Through the power of the Internet and technology, small businesses like never before are able to reach beyond a local consumer base and access global markets. Commerce 3.0 is the term we have used to capture this development of online and offline worlds coming together and the merging of local and global markets. The idea that technology-enabled small businesses can maintain a local presence while providing goods and services on a global scale is a novel and exciting story, particularly for those engaging in trade policy.
International trade has traditionally been the privilege of the largest players. This is changing. The Internet creates a truly global network. If you combine it with technology solutions and services, you enable merchants and consumers to connect and establish trust across national and cultural borders.
A few statistics from the eBay Marketplace demonstrate the effect that the Internet is having on small business traders:
- 97 percent of “commercial sellers” on eBay engage in exporting. That is a staggering number when compared with offline small business exporting, which comes in under 5 percent.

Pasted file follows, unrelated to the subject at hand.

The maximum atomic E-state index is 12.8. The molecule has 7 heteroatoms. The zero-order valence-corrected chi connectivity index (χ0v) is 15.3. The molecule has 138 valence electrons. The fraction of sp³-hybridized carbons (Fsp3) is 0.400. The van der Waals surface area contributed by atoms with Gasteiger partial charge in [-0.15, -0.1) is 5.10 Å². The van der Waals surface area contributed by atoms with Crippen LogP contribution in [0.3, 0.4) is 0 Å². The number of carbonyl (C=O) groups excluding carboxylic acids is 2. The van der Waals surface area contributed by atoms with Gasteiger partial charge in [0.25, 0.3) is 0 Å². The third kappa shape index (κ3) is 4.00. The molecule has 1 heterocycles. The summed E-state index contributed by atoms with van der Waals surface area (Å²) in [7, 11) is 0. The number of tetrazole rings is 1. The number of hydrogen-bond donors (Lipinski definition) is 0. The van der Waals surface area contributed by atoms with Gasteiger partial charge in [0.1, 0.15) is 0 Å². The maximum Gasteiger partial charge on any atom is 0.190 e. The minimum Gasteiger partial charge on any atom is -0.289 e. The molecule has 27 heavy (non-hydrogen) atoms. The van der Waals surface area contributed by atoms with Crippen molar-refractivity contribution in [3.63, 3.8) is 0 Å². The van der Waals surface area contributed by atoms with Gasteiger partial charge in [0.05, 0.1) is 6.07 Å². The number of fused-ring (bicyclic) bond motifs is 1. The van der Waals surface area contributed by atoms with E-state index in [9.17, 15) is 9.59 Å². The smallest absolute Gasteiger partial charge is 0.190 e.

- On average, eBay-enabled “commercial sellers” selling abroad reach 19 different countries.
- A remarkable 81 percent sell to five or more foreign countries.
Internet-empowered small businesses and entrepreneurs are able to overcome some of the traditional barriers of international trade. But, some barriers still remain while new arise as large corporations are joined by small firms and entrepreneurs on the global stage. Policymakers now have an important task to adapt traditional rules and administration to a promising reality with small businesses and entrepreneurs as the new world traders!